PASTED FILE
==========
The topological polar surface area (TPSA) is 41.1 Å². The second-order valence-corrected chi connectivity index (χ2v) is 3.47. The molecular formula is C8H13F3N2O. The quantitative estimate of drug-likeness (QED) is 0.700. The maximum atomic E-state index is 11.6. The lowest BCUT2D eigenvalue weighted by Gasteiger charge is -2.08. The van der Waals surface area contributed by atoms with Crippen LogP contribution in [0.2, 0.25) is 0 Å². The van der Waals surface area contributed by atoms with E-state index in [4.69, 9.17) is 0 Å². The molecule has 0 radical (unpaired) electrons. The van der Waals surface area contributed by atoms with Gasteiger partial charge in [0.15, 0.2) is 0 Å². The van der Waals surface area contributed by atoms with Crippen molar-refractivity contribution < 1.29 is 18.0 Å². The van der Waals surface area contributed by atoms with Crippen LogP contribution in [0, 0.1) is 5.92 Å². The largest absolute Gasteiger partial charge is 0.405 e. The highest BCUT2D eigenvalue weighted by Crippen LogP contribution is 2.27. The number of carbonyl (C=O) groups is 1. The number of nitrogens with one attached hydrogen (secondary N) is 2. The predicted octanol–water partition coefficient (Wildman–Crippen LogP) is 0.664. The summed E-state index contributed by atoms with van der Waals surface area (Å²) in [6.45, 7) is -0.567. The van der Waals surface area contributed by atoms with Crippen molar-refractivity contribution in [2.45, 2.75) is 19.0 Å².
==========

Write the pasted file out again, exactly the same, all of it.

The topological polar surface area (TPSA) is 41.1 Å². The second-order valence-corrected chi connectivity index (χ2v) is 3.47. The molecular formula is C8H13F3N2O. The quantitative estimate of drug-likeness (QED) is 0.700. The maximum atomic E-state index is 11.6. The lowest BCUT2D eigenvalue weighted by Gasteiger charge is -2.08. The van der Waals surface area contributed by atoms with Crippen LogP contribution in [0.2, 0.25) is 0 Å². The van der Waals surface area contributed by atoms with E-state index in [4.69, 9.17) is 0 Å². The molecule has 0 radical (unpaired) electrons. The van der Waals surface area contributed by atoms with Gasteiger partial charge in [0.15, 0.2) is 0 Å². The van der Waals surface area contributed by atoms with Crippen molar-refractivity contribution < 1.29 is 18.0 Å². The van der Waals surface area contributed by atoms with Crippen LogP contribution in [0, 0.1) is 5.92 Å². The largest absolute Gasteiger partial charge is 0.405 e. The highest BCUT2D eigenvalue weighted by Crippen LogP contribution is 2.27. The number of carbonyl (C=O) groups is 1. The number of nitrogens with one attached hydrogen (secondary N) is 2. The predicted octanol–water partition coefficient (Wildman–Crippen LogP) is 0.664. The summed E-state index contributed by atoms with van der Waals surface area (Å²) in [6.45, 7) is -0.567. The van der Waals surface area contributed by atoms with Crippen molar-refractivity contribution in [2.45, 2.75) is 19.0 Å².